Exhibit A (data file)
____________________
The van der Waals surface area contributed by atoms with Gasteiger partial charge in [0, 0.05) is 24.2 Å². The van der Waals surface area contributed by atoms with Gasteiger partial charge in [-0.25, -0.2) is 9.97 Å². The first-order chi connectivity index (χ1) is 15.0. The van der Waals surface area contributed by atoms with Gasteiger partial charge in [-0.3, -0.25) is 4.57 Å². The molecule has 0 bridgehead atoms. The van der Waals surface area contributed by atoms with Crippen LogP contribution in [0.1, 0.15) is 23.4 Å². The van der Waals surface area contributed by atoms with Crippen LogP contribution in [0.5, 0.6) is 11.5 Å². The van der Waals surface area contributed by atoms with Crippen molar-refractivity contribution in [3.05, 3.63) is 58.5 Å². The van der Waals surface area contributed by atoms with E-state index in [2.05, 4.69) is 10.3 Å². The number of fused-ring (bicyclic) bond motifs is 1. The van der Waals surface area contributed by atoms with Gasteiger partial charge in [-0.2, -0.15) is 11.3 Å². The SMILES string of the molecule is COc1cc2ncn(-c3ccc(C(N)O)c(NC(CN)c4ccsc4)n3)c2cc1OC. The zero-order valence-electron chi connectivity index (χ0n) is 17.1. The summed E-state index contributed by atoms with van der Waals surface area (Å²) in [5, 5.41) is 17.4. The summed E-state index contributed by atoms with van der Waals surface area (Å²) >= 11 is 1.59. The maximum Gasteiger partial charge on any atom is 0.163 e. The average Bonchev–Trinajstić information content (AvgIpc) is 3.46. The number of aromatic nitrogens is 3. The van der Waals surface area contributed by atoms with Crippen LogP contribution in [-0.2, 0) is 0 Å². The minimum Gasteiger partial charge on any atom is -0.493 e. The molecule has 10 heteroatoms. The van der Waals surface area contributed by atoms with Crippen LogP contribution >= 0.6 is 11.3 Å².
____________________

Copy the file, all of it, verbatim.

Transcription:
The van der Waals surface area contributed by atoms with Gasteiger partial charge in [0, 0.05) is 24.2 Å². The van der Waals surface area contributed by atoms with Gasteiger partial charge in [-0.25, -0.2) is 9.97 Å². The first-order chi connectivity index (χ1) is 15.0. The van der Waals surface area contributed by atoms with Gasteiger partial charge in [-0.3, -0.25) is 4.57 Å². The molecule has 0 bridgehead atoms. The van der Waals surface area contributed by atoms with Crippen LogP contribution in [0.1, 0.15) is 23.4 Å². The van der Waals surface area contributed by atoms with Crippen LogP contribution in [0.5, 0.6) is 11.5 Å². The van der Waals surface area contributed by atoms with Crippen molar-refractivity contribution in [3.05, 3.63) is 58.5 Å². The van der Waals surface area contributed by atoms with E-state index in [2.05, 4.69) is 10.3 Å². The number of fused-ring (bicyclic) bond motifs is 1. The van der Waals surface area contributed by atoms with Gasteiger partial charge in [-0.2, -0.15) is 11.3 Å². The SMILES string of the molecule is COc1cc2ncn(-c3ccc(C(N)O)c(NC(CN)c4ccsc4)n3)c2cc1OC. The zero-order valence-electron chi connectivity index (χ0n) is 17.1. The summed E-state index contributed by atoms with van der Waals surface area (Å²) in [5, 5.41) is 17.4. The summed E-state index contributed by atoms with van der Waals surface area (Å²) >= 11 is 1.59. The maximum Gasteiger partial charge on any atom is 0.163 e. The average Bonchev–Trinajstić information content (AvgIpc) is 3.46. The number of aromatic nitrogens is 3. The van der Waals surface area contributed by atoms with Crippen LogP contribution in [-0.2, 0) is 0 Å². The minimum Gasteiger partial charge on any atom is -0.493 e. The molecule has 10 heteroatoms. The van der Waals surface area contributed by atoms with Crippen LogP contribution >= 0.6 is 11.3 Å².